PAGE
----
Woman confused at work because she has untreated hearing loss.

During the typical working years, many people build a lot of their perceived self-worth up around their occupation. They base their self-image on what kind of job they do, what position they hold, and how much they earn.

What’s the first thing that comes to mind when someone asks, “So what do you do”? It most likely has something to do with what you do for a living.

It’s not pleasant to consider what you would do if something took your living away. But if you like your job, then you should take note of this career-breaker.

The troubling connection between job success and neglected hearing loss is precisely that livelihood killer.

Untreated Hearing Loss Raises Unemployment Rates

A person is over 200% more likely to be underemployed or unemployed if they have untreated hearing loss. Underemployment is commonly defined as the condition of employees not earning up to their potential, either because they aren’t working full time or because the work doesn’t use all of their marketable capabilities.

Those with neglected hearing loss face countless obstacles in nearly any line of work. Doctors need to be capable of hearing their patients. If they’re going to safely work together, construction workers need to be able to communicate. And without the ability to hear, even a librarian would find it hard to help library patrons.

Lots of people remain in the same line of work their entire lives. They know it very well. For them, if they can’t hear well, it would be difficult to switch to a different career and make a decent living.

The Potential Hearing Loss Wage Gap

Someone with hearing loss earns only about 75 cents to every dollar that somebody with normal hearing earns. Numerous independent studies support this wage gap and show that that gap averages out at about $12,000 lost wages per year.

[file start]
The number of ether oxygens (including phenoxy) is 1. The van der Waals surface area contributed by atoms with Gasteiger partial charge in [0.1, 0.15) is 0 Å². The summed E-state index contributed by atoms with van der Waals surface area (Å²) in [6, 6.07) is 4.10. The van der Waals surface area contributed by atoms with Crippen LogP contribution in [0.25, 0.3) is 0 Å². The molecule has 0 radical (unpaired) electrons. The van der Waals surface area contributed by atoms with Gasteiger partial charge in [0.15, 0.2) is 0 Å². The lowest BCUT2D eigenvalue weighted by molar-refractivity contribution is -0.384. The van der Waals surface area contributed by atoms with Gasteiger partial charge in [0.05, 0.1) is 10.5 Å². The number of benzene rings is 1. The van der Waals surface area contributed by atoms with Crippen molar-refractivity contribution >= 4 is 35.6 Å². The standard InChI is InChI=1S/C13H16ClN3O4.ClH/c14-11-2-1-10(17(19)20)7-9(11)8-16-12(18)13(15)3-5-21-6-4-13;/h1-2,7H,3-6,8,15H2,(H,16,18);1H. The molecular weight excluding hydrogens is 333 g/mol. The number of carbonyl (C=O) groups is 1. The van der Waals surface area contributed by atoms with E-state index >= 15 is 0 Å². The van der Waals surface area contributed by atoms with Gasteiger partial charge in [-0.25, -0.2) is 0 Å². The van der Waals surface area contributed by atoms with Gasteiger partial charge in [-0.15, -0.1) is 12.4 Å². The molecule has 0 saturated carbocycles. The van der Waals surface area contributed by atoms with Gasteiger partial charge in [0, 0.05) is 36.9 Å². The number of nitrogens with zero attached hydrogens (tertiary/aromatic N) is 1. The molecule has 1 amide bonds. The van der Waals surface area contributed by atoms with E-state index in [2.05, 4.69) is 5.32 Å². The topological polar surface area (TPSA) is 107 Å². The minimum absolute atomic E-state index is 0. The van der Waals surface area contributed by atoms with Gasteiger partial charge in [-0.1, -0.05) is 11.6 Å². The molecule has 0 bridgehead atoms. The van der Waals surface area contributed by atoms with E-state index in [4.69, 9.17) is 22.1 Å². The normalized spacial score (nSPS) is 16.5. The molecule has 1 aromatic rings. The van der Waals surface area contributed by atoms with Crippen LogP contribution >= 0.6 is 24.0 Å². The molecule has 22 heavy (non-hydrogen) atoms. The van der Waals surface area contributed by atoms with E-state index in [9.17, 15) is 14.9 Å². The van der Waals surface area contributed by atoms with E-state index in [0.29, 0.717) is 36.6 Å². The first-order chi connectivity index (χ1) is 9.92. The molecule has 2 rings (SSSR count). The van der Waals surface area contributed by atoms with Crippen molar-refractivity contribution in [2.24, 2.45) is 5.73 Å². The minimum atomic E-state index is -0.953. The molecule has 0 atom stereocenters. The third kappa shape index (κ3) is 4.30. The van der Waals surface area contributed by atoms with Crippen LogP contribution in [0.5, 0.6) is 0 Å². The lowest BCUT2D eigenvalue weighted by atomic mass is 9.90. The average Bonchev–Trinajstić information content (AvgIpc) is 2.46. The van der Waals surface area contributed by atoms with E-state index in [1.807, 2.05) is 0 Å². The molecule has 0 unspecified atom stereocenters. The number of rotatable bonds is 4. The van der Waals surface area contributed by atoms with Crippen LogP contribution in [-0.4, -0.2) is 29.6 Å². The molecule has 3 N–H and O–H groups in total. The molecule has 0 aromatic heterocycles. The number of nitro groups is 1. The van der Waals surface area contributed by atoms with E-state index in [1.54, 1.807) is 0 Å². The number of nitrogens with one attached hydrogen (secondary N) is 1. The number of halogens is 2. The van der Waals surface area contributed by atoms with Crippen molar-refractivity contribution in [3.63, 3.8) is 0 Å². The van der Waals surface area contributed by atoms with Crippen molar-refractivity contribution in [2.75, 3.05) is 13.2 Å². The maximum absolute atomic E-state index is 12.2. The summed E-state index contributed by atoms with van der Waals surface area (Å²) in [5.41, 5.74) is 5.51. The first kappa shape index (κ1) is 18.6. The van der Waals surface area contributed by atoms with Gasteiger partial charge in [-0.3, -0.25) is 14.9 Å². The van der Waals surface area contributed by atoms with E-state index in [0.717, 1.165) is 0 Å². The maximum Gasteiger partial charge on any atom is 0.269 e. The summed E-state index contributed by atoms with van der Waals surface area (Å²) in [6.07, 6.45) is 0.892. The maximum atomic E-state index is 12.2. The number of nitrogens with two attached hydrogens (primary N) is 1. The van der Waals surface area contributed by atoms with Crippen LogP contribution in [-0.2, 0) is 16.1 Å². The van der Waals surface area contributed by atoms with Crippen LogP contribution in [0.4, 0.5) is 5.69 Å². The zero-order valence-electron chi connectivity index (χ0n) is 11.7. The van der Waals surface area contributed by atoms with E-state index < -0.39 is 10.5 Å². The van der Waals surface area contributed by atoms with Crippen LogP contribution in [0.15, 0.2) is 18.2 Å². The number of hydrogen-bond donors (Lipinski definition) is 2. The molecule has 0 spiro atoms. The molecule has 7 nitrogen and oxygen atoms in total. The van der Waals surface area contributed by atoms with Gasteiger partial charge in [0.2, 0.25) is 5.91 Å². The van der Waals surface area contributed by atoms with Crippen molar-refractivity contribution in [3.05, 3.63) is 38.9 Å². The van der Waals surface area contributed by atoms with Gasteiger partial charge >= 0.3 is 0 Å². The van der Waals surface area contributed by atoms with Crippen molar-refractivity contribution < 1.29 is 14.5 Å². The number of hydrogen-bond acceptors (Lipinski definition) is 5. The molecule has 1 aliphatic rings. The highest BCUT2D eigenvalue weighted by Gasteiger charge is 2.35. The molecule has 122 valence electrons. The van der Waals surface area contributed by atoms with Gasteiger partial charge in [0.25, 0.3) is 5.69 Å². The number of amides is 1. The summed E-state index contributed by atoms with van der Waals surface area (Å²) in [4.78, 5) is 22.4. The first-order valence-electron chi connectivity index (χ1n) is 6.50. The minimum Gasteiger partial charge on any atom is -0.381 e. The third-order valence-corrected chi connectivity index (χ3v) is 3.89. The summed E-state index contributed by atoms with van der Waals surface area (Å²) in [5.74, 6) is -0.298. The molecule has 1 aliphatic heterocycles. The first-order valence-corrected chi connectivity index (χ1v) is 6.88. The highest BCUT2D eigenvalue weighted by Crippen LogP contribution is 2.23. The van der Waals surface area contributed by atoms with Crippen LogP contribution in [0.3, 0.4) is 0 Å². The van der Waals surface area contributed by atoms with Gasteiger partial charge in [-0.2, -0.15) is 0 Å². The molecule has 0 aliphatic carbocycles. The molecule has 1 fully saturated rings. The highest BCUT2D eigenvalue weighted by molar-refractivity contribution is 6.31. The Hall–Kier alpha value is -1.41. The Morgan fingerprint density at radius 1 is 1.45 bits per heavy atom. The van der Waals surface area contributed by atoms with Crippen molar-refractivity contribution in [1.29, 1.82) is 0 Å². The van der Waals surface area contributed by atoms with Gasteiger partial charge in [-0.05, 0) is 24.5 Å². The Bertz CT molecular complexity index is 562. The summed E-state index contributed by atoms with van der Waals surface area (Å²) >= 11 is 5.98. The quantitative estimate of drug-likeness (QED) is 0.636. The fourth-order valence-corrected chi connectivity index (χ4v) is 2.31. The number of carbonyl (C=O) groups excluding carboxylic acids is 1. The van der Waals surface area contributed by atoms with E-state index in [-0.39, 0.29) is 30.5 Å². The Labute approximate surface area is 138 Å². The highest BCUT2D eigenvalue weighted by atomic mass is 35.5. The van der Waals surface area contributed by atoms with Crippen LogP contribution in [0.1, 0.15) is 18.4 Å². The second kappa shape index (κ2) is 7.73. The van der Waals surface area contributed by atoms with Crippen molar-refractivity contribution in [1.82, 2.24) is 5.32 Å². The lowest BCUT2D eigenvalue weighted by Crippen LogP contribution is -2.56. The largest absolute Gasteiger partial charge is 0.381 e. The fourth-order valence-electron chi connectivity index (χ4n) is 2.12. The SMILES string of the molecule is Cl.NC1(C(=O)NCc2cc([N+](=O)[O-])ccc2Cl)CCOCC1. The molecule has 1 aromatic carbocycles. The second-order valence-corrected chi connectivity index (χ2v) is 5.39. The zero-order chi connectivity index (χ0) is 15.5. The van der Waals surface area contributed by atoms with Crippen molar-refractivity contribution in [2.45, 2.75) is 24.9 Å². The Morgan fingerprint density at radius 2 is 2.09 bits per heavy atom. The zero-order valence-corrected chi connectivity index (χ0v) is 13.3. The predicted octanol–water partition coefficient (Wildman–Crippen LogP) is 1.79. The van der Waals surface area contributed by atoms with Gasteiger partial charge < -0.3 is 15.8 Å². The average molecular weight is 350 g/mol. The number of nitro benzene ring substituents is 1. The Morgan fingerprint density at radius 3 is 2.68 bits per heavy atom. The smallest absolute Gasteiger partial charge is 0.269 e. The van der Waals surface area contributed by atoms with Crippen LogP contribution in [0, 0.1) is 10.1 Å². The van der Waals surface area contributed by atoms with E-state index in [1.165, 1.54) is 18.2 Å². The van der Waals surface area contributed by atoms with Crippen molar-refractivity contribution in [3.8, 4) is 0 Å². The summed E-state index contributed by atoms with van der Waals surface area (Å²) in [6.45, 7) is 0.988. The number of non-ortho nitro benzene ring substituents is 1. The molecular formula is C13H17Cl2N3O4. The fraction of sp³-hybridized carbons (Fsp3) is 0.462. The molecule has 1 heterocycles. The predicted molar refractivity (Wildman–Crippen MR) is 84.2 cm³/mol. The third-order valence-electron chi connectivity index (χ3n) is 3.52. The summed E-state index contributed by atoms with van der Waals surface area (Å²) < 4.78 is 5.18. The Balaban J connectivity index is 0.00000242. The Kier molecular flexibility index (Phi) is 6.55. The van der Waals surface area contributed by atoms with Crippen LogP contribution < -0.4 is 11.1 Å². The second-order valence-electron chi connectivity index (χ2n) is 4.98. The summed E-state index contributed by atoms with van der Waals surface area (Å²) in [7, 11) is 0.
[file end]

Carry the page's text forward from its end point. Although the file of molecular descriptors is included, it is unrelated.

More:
The severity of hearing loss is strongly correlated with how much they lose. Even individuals with mild hearing loss are potentially losing money, based on a study of 80,000 people.

What Are Some on The Job Challenges That People With Hearing Loss Deal With?

Job stress causes somebody with hearing loss to take sick days 5 times more often than someone with normal hearing.

From moment to moment, someone with hearing loss experiences stresses that co-workers never recognize. Envision having to concentrate on hearing and understanding in team meetings while others simply take hearing for granted. And missing a crucial piece of information is always a concern.

That’s even more stressful.

Those with untreated hearing loss are also 3 times as likely to have a significant fall or other accident while at work or at home. Both impact your ability to do the work.

On top of on the job issues, individuals with neglected hearing loss are at increased danger of:

  • Social Isolation
  • Dementia
  • Paranoia
  • Anxiety
  • Depression

All of this adds up to decreased productivity. And given the difficulties that someone suffering from hearing loss confronts at work and in life, they may also not be considered for an available promotion.

Luckily, this sad career outlook has an upside.

A Career Approach That Works

Studies also reveal that getting hearing loss treated can cancel out the unemployment and the wage gap.

According to a Better Hearing Institute study, a person with mild hearing loss who wears hearing aids can eliminate the wage gap by as much as 90-100%.

Someone with moderate hearing loss can eliminate about 77% of the gap. That’s about the earning level of somebody who has normal hearing.

Despite this positive news, many individuals leave their hearing loss untreated during those working years. They feel that losing their hearing is embarrassing. It makes them feel old.

They may think that hearing aids are simply too expensive for them. They most likely don’t recognize that if hearing loss is neglected, it worsens more quickly in addition to triggering the other health problems pointed out above.

These studies are even more compelling when these common objections are taken into account. Not addressing your hearing loss may be costing you more than you know. If you’ve been on the fence about using hearing aids at work, it’s time to have a hearing test. Call us and we can help you determine whether hearing aids would help.

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References

https://journals.lww.com/thehearingjournal/fulltext/2013/02001/Hearing_Loss_Linked_to_Unemployment,_Lower_Income.2.aspx

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